Tuesday, May 13, 2014

A Gathering of Heroes: Reflections on Rage and Responsibility (book review)

Note:  This is a review that was originally posted by me on Epinions.  I'm reposting it here.

If you knew that there were people trapped in a burning building, would you go in to help people out?  Most people would stand back and let the professionals handle it, which is totally understandable.  Those without training would probably only get in the way.  Gregory Alan-Williams was on his way home from the gym one day.  He had heard the verdict for the four white police officers accused of beating Rodney King.  He knew that there would be rioting.  Instead of playing it safe by going home, Alan-Williams instead went into a dangerous area and actually helped save someone.

The book is Alan-Williams’s retelling of what happened.  He recounts growing up and facing people that would hurt him simply because of the color of his skin.  There was also a teacher that held him responsible for stealing money because of a joke. He writes about going through boot camp to become a Marine and actually beating up another recruit because he wouldn’t fall in line.

The person he saved was Takao Hirata, a man of Japanese descent who happened to be driving through the area.  A mob descended on his car and beat him pretty badly.  Despite this, a police car stopped twice but the police officers didn’t help either time.  Alan-Williams was able to manage to get Hirata into someone’s car and trusted the stranger to take Hirata to a local hospital.  If you want to see how badly Hirata was injured, there are pictures between Chapters 5 and 6.  (They’re not great, but they do help illustrate what Alan-Williams had to go through.)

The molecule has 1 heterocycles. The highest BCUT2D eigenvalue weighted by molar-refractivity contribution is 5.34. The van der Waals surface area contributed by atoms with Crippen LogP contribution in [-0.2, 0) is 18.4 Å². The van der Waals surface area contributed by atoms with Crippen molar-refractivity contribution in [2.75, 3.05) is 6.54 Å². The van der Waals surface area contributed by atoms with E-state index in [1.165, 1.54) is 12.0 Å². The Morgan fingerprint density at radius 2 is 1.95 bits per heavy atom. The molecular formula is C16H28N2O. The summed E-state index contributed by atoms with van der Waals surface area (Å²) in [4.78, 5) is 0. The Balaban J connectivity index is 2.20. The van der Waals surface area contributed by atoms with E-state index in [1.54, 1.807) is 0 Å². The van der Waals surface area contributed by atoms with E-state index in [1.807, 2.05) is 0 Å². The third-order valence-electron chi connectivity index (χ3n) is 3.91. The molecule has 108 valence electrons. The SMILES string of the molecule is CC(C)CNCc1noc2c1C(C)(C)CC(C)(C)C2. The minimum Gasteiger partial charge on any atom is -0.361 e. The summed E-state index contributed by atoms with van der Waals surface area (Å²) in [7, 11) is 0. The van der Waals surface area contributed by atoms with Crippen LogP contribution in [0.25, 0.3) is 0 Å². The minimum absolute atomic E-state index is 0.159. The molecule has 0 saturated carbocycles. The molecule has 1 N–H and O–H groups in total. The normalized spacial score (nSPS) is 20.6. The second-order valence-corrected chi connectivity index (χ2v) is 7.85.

I found this book at the North Miami Public Library.  I was looking for some books to read and was looking for something short.  At 205 pages, this fit the bill.  It’s definitely an interesting read.  I was in high school when the verdict was rendered on the four police officers.  To be honest, I don’t have a very clear memory of where I was that day.  I don’t think I went to school.  Either the schools were closed that or my parents had the good sense to keep me home just in case.

One of the questions Alan-Williams asks is why, when a white person threatened a black person, there was an uproar, but when black people attack black people, no one gets upset.  I have never understood the need to riot when things go badly.  You’re compounding one injustice with another.  The book doesn’t really go into that.  (Alan-Williams had a bit or backlash for bringing it up on Phil Donahue’s show.)

It’s hard to believe that the L.A. Riots happened nearly 20 years ago.  (The events described in most of the book happened April 28, 1992, although the book wasn’t written until 1994.)  While I don’t know that I’d be able to do what he did, I’m happy to know that there are people out there that would.  If your library has a copy of this, I’d definitely recommend checking it out.

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